A Dry Christmas

A Dry Christmas

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When I was growing up in Ireland, we dreamed of a white Christmas and it came true every few years. If it didn’t snow, then we hoped it would be dry because the ice made for treacherous driving conditions.

Bikinis and Santa hats

It’s been a long time since I’ve spent Christmas in the Northern Hemisphere. I’ve grown accustomed to spending Christmas morning on the beach with my family, cooling off in the ocean under a burning sun. My photo albums are full of images of me drinking champagne wearing nothing but a bikini and Santa hat.

This year I will be enjoying my first alcohol-free Christmas in a long time. In the seven months or so since embracing sobriety, I haven’t bothered with alcohol-free wines or beers. But I think I will buy a bottle of alcohol-free prosecco for the beach this year, just to add that bit of fizz to the experience. I don’t want to feel like I’m missing out or anything.

Freedom to be

The truth is, I know I’m not missing out. Since I kicked the wine witch out, my life has changed for the better. My husband asked me today if I could describe in one word what being sober has done for me and I didn’t have to give it much thought at all. That one word is Freedom. In rejecting the toxic influence alcohol had on my life, I have given myself the freedom to be more loving towards myself and others. I have found freedom in writing again and am more committed to doing the things I have been wanting to do but didn’t believe I was capable of.

Dulling the senses

Everybody drinks alcohol for different reasons. But alcohol has the same effect on every brain because it is essentially a neurotoxin. I drank for a number of reasons. The main one was to numb the pain of the past, a past filled with shame and regret. I didn’t think I was strong enough to handle things without the need to self-medicate with alcohol. I didn’t think I could ever learn to accept the dire things that happened to me along the way. Whether consciously or not, I also drank to suppress my creative side. I was afraid of it. I feared failure. I was nervous about exposing myself and being judged.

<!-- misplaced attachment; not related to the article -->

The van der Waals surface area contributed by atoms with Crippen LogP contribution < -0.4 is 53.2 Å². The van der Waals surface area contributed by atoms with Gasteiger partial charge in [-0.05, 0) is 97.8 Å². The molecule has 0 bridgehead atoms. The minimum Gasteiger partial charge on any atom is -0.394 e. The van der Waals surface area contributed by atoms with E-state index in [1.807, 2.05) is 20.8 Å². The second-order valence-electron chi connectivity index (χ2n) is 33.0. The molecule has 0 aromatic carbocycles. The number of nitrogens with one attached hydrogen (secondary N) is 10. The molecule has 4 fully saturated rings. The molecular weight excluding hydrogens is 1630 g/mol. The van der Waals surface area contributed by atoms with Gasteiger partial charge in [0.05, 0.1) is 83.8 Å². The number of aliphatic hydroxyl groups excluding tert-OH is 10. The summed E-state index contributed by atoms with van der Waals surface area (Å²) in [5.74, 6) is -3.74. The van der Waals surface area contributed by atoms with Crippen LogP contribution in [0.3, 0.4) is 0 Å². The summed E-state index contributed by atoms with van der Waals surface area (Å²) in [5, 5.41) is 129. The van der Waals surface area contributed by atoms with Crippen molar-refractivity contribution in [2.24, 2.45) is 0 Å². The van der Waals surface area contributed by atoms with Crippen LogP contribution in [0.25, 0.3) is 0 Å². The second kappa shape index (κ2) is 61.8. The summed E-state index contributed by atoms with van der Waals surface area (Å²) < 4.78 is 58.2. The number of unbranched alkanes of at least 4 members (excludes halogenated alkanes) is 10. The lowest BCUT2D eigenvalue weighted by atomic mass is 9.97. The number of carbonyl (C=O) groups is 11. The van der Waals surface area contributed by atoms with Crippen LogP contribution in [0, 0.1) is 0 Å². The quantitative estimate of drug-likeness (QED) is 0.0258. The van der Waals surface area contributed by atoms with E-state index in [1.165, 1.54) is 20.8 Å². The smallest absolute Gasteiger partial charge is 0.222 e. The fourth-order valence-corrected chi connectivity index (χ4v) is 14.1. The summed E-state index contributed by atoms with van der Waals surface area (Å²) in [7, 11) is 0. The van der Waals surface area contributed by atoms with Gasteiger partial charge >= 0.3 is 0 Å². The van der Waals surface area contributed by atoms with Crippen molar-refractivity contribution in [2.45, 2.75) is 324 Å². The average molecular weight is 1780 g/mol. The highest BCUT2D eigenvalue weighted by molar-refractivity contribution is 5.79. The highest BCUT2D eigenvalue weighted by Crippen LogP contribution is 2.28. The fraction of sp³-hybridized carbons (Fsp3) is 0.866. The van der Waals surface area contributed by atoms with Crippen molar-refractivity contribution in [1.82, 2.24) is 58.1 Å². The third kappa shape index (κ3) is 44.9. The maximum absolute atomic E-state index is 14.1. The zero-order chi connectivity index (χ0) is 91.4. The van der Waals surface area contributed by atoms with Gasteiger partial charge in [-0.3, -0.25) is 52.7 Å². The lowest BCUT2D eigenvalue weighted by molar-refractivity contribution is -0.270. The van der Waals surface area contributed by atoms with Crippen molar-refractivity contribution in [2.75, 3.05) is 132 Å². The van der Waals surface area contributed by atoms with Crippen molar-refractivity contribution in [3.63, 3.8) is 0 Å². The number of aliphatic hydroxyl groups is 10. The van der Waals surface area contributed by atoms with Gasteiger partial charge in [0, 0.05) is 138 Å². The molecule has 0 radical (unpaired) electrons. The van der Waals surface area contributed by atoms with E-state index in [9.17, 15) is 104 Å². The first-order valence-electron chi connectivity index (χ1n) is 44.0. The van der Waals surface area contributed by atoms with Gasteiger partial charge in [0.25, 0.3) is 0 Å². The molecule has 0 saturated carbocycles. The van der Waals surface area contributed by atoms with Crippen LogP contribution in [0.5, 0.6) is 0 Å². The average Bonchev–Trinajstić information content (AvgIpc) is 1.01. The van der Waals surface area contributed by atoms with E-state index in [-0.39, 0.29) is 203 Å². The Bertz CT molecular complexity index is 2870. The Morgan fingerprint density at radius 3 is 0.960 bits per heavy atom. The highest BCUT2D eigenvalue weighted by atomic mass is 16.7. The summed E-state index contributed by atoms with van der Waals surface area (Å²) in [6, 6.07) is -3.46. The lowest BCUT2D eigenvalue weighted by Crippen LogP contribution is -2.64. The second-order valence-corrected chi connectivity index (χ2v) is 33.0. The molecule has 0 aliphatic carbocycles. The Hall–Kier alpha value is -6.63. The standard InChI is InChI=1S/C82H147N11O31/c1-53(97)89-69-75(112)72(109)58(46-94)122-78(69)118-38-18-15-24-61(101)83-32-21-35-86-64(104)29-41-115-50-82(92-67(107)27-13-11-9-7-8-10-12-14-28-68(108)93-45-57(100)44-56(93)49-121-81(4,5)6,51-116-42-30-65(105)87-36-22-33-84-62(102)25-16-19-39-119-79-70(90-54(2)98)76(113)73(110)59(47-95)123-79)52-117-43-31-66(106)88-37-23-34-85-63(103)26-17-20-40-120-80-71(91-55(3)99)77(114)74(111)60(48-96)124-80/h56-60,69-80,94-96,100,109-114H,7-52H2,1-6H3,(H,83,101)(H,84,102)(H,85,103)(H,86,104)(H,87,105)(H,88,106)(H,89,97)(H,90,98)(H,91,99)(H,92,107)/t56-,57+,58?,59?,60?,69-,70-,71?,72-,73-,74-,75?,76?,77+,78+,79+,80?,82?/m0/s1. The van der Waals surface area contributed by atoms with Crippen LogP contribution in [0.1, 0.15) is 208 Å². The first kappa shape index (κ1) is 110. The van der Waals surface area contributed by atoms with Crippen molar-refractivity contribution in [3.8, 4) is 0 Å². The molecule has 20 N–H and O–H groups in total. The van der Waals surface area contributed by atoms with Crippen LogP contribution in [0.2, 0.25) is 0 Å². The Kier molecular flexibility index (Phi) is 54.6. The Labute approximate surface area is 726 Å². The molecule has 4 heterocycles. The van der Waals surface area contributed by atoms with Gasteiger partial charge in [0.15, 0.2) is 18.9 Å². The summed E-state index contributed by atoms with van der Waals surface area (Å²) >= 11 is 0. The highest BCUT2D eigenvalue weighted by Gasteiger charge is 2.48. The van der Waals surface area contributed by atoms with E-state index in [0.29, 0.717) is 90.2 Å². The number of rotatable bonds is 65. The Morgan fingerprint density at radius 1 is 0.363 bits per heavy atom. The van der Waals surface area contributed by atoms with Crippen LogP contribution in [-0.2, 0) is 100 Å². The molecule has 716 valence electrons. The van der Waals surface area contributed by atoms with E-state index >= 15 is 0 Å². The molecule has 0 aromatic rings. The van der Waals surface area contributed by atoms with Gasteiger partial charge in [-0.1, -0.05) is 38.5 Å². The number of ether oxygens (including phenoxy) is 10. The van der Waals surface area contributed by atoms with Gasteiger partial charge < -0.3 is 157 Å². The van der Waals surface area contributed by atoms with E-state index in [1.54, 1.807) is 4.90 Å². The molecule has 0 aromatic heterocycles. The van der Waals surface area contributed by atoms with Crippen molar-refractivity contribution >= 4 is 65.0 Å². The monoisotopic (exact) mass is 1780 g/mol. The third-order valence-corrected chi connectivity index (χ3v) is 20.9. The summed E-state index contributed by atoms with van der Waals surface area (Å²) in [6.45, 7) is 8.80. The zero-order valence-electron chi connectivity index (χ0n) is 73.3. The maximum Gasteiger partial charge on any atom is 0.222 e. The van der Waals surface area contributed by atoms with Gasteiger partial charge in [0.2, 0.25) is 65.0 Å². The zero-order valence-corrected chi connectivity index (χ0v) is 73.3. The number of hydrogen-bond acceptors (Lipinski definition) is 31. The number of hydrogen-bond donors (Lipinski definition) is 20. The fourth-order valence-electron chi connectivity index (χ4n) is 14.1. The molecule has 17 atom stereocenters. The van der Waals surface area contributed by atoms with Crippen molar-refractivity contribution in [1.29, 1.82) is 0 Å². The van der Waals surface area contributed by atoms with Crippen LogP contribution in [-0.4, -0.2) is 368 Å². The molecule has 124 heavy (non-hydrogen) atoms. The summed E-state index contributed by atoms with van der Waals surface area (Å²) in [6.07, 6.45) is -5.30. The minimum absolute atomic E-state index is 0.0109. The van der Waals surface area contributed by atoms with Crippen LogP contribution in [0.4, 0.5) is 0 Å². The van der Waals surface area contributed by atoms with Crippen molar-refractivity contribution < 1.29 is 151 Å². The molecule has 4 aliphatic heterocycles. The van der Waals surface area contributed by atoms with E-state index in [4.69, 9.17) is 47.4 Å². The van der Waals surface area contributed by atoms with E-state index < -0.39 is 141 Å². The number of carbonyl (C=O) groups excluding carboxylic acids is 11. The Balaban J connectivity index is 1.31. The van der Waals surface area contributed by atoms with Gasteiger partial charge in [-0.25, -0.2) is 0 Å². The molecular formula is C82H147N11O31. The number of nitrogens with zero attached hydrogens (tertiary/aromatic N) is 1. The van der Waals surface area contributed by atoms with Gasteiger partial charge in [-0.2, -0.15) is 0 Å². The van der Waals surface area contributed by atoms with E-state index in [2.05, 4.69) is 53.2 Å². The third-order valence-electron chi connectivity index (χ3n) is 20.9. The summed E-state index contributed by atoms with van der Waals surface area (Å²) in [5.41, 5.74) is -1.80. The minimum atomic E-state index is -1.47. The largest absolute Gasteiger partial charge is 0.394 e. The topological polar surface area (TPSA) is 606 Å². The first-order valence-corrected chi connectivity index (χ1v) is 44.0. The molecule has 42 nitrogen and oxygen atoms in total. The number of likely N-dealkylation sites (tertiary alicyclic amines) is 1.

Drinking dulled my senses and allowed me to hide. But we can only hide for so long, right? Those things that lurk deep within us don’t go away unless we face them, challenge them and understand why they are there.

Everybody needs friends

A decade ago, we moved with our two small children to a place with no family or friends. We bought a house in a lovely, leafy and well-established Perth suburb. We had only been in our house a few weeks when there was a knock on the door one evening. I opened the door to find one of our neighbours standing there. I had previously introduced myself to him and his family and we would say hello in passing. He said he was having a big party that Saturday night for his 50th birthday. I got excited at the thought that we were being invited. I so desperately wanted to be accepted and to make friends. But my heart sank when he told us that there would be lots of cars parked on the road and he just wanted to let us know that. That has since come to symbolize Perth life for us as a family with no connections to the place. Apart from one or two lovely Mums at the school or sports club, I have predominantly found it a very isolating place to be. I was angry for a while, but I learnt to accept that people are just too busy with the friends they grew up with, the people they work with and their families who live close by.

Making sacrifices